• Martek Biosciences Corp., of Columbia, Md., said its board approved the sale of its Fluorescent Detection Products business for $900,000 in cash and a minority interest warrant position. The deal is expected to close this week. The buyer, Columbia Biosciences Corp. in Columbia, is a newly formed company founded and owned by Martek Chairman Henry "Pete" Linsert and six additional Martek employees working in the fluorescent detection area. Linsert will retire from his current position as chairman and no longer will be a part-time Martek employee. Martek Director Robert Flanagan has been elected to replace Linsert as chairman.

• Merck Serono SA, of Geneva, said the Committee for Medicinal Products for Human Use issued a positive opinion recommending marketing authorization of a new formulation of Rebif (interferon beta-1a) for relapsing multiple sclerosis designed to improve injection tolerability and reduce immunogenicity. The CHMP recommendation now will be considered by the European Commission, which will deliver its final decision on the marketing application.

• Momenta Pharmaceuticals Inc., of Cambridge, Mass., said it expects a longer review period than originally anticipated for its abbreviated new drug application for M-Enoxaparin, and that news caused the company's shares (NASDAQ:MNTA) to fall $1.42, or 12 percent, Thursday to close at $9.90. In an SEC filing, the company said the review period for its application, submitted in late August 2005, was believed to take about 18 to 24 months; however, it now believes that the review will exceed that guidance. M-Enoxaparin, a generic version of the low-molecular-weight heparin product Lovenox (enoxaparin sodium, Sanofi-Aventis Group), is partnered with Sandoz NV, the generics business of Basel, Switzerland-based Novartis AG.

• Northwest Biotherapeutics Inc., of Bothell, Wash., was advised by Nasdaq that its shares of common stock will trade under the symbol "NWBO," to reflect the effect of the company's 1-for-15 reverse stock split. As a result of the stock split, every 15 shares of Northwest Biotherapeutics' common stock were combined into one common share.

• Pegasus Biologics Inc., of Irvine, Calif., appointed Michael Will as CEO. He has worked for a number of years in the medical device industry. Privately held Pegasus is developing bioimplants for soft tissue repair, and wound cares for diabetic ulcers.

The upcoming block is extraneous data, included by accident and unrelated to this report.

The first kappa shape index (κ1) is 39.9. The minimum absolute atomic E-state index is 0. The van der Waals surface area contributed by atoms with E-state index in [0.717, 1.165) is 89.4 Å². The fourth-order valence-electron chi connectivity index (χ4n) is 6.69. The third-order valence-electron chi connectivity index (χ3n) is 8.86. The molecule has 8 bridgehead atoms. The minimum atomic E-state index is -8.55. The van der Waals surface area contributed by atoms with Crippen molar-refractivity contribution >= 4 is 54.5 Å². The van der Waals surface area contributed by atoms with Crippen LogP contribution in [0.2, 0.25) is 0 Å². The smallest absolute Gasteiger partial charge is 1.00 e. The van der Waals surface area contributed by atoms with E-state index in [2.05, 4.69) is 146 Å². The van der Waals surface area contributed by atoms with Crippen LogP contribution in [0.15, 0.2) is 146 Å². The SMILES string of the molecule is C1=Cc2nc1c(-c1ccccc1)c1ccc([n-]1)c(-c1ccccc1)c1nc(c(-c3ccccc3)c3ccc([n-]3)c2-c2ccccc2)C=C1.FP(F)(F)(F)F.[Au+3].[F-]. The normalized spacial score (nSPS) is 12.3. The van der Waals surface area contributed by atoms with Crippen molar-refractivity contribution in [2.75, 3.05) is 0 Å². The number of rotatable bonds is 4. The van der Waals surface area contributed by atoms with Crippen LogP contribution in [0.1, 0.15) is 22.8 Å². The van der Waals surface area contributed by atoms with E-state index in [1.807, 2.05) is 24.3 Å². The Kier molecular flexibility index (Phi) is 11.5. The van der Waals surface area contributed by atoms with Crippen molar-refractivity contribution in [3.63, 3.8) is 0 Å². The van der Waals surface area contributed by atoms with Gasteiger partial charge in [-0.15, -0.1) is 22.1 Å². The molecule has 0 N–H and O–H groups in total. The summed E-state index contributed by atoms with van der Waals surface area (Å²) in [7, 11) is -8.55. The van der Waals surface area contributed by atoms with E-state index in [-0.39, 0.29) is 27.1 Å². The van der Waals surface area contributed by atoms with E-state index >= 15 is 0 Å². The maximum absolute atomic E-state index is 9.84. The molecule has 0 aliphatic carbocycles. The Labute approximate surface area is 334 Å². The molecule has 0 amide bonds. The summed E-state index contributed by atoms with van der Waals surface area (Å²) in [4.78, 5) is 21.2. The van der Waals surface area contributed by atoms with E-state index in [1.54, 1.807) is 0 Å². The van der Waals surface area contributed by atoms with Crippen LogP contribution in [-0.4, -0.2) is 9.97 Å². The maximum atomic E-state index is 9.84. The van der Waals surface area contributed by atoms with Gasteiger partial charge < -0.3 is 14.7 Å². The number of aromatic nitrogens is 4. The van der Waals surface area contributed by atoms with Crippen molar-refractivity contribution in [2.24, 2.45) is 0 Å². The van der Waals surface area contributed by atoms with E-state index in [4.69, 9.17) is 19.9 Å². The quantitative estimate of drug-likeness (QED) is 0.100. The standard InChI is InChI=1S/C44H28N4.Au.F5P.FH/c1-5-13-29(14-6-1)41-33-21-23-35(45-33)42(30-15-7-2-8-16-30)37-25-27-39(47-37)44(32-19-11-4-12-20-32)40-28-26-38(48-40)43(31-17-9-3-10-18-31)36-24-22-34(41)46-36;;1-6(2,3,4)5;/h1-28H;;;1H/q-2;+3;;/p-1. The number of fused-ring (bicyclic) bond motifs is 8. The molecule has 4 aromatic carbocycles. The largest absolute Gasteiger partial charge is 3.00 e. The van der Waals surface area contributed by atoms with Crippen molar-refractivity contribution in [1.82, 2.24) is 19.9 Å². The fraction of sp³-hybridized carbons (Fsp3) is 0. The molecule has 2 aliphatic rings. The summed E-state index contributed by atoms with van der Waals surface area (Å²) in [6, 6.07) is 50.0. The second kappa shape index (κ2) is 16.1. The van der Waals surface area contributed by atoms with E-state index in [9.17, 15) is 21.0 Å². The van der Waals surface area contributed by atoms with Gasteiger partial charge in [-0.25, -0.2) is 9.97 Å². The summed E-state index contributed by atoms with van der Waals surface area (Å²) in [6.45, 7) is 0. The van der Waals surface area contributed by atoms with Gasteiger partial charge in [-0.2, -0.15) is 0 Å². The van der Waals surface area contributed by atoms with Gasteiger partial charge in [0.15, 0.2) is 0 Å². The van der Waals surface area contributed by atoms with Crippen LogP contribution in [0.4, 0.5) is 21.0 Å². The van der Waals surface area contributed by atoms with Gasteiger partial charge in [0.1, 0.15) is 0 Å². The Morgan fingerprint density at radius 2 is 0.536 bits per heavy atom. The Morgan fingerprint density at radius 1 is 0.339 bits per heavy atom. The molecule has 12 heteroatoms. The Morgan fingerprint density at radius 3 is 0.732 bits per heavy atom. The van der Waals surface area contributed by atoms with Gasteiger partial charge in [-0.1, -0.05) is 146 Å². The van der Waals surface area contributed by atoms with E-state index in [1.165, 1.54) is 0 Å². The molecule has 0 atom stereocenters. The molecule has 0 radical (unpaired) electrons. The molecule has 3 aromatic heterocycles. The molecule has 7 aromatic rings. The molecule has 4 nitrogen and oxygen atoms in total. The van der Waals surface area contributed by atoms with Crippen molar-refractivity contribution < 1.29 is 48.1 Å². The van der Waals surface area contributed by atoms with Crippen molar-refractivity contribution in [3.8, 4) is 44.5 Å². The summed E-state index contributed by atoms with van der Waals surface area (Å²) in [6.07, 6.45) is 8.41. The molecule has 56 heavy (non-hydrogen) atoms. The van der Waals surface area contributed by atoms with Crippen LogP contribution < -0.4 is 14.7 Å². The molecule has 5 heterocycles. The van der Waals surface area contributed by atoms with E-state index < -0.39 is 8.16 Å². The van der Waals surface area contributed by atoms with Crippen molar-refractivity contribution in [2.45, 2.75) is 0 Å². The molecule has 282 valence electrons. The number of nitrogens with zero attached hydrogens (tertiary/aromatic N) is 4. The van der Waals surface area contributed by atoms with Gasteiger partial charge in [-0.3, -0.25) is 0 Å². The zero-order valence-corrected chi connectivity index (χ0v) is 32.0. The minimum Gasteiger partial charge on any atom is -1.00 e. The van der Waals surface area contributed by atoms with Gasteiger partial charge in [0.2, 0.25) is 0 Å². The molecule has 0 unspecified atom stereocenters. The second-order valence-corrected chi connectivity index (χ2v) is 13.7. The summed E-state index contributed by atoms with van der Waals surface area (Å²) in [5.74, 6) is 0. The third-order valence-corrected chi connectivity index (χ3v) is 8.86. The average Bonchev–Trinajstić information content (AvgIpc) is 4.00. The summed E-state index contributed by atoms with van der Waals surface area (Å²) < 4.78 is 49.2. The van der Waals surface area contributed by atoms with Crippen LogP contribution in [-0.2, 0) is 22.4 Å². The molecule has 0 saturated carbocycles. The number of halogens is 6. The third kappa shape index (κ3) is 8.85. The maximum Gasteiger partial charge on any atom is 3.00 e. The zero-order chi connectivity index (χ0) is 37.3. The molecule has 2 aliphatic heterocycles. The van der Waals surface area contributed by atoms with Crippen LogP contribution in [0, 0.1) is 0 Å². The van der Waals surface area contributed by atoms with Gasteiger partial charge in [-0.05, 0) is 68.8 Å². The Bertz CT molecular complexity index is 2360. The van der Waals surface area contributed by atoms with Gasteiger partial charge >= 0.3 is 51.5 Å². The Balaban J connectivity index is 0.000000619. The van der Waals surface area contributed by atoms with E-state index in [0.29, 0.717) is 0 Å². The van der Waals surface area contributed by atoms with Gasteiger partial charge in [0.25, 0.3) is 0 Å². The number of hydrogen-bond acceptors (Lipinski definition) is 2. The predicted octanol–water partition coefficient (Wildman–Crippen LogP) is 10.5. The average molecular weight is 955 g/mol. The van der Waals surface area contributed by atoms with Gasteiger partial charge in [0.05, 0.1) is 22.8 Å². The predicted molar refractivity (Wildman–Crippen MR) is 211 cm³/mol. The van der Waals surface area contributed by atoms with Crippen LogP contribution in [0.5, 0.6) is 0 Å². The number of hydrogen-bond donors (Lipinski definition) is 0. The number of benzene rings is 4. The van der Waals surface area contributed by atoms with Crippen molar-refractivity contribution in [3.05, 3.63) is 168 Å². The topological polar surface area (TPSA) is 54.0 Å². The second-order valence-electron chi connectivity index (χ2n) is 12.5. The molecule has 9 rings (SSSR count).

• PSivida Ltd., of Perth, Australia, entered an agreement with an undisclosed global medical device company to evaluate cardiovascular delivery of drugs using pSivida's drug delivery technologies. The agreement follows the expiration of a previous evaluation deal with the same company. Terms were not disclosed.

• Quantum Genomics Corp., of Jersey City, N.J., has partnered with Inserm, the French national institute for health and medical research, and the CNRS, France's national center for scientific research, as well as with the University Paris Descartes, to co-develop drugs for hypertension and related cardiovascular diseases. Under the terms, QGC acquires rights to use three patents and associated know-how. Inserm and CNRS will work on the physiopathology, chemistry and the understanding of the compound's mechanism of action, while QGC will handle preclinical and clinical development. The lead molecule, QGC001, is expected to enter clinical testing in 2008.

• TapImmune Inc., of Vancouver British Columbia, said it is completing a deal with the University of British Columbia for the acquisition of the Transporter Associated with Antigen Processing technology platform and patents. All financial terms have been met. The company, formerly known as GeneMax Corp., had been operating under an exclusive worldwide license from the university for use of the technology as an immunotherapy in the treatment of metastatic cancers deficient in the TAP molecule.

• Thallion Pharmaceuticals Inc., of Montreal, is selling an 80 percent stake in its wholly owned proteomics business, Caprion Proteomics GP, to a company formed by Great Point Partners LLC, of Greenwich, Conn. Under the terms, Thallion will retain a 20 percent equity interest in the newly created company, Caprion Proteomics Inc., which will acquire substantially all of Thallion's proteomics assets, including the CellCarta discovery platform, and will assume $22.2 million in long-term debt obligations from Thallion. The new company also will issue $4.1 million in secured subordinated notes to Thallion at an interest rate of 9.5 percent per annum. Martin LeBlanc will serve as president and CEO of Caprion Proteomics Inc., which will assume responsibility for the 35 employees specific to the proteomics business. The deal is expected to close on or around July 10, 2007. Terms of the agreement will entitle Thallion to receive 100 percent of any royalty payments and 50 percent of any milestone payments resulting from existing licensing agreements related to the proteomics business, and Thallion also secured rights to certain target candidates derived from the CellCarta platform for future preclinical and clinical development. Thallion was created in February through the merger of Caprion and Montreal-based Ecopia Biosciences Inc. (See BioWorld Today, Feb. 21, 2007.)